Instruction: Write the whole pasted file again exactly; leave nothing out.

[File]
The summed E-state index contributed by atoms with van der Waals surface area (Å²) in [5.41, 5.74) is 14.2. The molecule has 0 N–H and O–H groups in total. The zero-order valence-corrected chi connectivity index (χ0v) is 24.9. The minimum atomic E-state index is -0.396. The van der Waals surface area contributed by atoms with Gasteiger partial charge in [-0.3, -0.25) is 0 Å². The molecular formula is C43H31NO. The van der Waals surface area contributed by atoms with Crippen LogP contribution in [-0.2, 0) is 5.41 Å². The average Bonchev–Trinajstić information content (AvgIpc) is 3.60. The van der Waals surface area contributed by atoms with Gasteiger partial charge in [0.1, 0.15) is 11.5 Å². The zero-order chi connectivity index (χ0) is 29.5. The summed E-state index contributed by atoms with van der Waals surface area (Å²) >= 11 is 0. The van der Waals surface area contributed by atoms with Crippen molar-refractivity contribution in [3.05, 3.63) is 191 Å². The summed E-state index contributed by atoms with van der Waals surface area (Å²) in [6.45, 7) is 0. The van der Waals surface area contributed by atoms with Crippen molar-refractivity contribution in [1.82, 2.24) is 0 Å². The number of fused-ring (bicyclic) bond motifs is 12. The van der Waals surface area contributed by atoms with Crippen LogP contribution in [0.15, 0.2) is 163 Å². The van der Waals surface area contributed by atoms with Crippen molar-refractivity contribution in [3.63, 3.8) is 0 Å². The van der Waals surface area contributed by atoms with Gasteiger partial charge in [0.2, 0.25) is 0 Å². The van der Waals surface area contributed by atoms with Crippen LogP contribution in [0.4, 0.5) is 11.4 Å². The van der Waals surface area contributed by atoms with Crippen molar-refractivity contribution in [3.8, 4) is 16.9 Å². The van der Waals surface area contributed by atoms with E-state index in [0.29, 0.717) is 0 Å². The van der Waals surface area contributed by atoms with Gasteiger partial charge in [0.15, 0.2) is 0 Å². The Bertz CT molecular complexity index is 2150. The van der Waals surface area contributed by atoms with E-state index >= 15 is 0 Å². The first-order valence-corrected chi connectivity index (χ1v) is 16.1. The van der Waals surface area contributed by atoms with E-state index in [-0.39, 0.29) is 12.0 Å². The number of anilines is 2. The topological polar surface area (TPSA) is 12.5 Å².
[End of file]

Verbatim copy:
The summed E-state index contributed by atoms with van der Waals surface area (Å²) in [5.41, 5.74) is 14.2. The molecule has 0 N–H and O–H groups in total. The zero-order valence-corrected chi connectivity index (χ0v) is 24.9. The minimum atomic E-state index is -0.396. The van der Waals surface area contributed by atoms with Gasteiger partial charge in [-0.3, -0.25) is 0 Å². The molecular formula is C43H31NO. The van der Waals surface area contributed by atoms with Crippen LogP contribution in [-0.2, 0) is 5.41 Å². The average Bonchev–Trinajstić information content (AvgIpc) is 3.60. The van der Waals surface area contributed by atoms with Gasteiger partial charge in [0.1, 0.15) is 11.5 Å². The zero-order chi connectivity index (χ0) is 29.5. The summed E-state index contributed by atoms with van der Waals surface area (Å²) >= 11 is 0. The van der Waals surface area contributed by atoms with Crippen molar-refractivity contribution in [3.05, 3.63) is 191 Å². The summed E-state index contributed by atoms with van der Waals surface area (Å²) in [6.45, 7) is 0. The van der Waals surface area contributed by atoms with Crippen molar-refractivity contribution in [1.82, 2.24) is 0 Å². The number of fused-ring (bicyclic) bond motifs is 12. The van der Waals surface area contributed by atoms with Crippen LogP contribution in [0.15, 0.2) is 163 Å². The van der Waals surface area contributed by atoms with Crippen molar-refractivity contribution in [3.63, 3.8) is 0 Å². The van der Waals surface area contributed by atoms with Gasteiger partial charge in [0.2, 0.25) is 0 Å². The van der Waals surface area contributed by atoms with Crippen LogP contribution in [0.4, 0.5) is 11.4 Å². The van der Waals surface area contributed by atoms with Crippen molar-refractivity contribution in [3.8, 4) is 16.9 Å². The van der Waals surface area contributed by atoms with E-state index in [0.29, 0.717) is 0 Å². The van der Waals surface area contributed by atoms with Gasteiger partial charge in [0.15, 0.2) is 0 Å². The Bertz CT molecular complexity index is 2150. The van der Waals surface area contributed by atoms with E-state index >= 15 is 0 Å². The first-order valence-corrected chi connectivity index (χ1v) is 16.1. The van der Waals surface area contributed by atoms with E-state index in [-0.39, 0.29) is 12.0 Å². The number of anilines is 2. The topological polar surface area (TPSA) is 12.5 Å².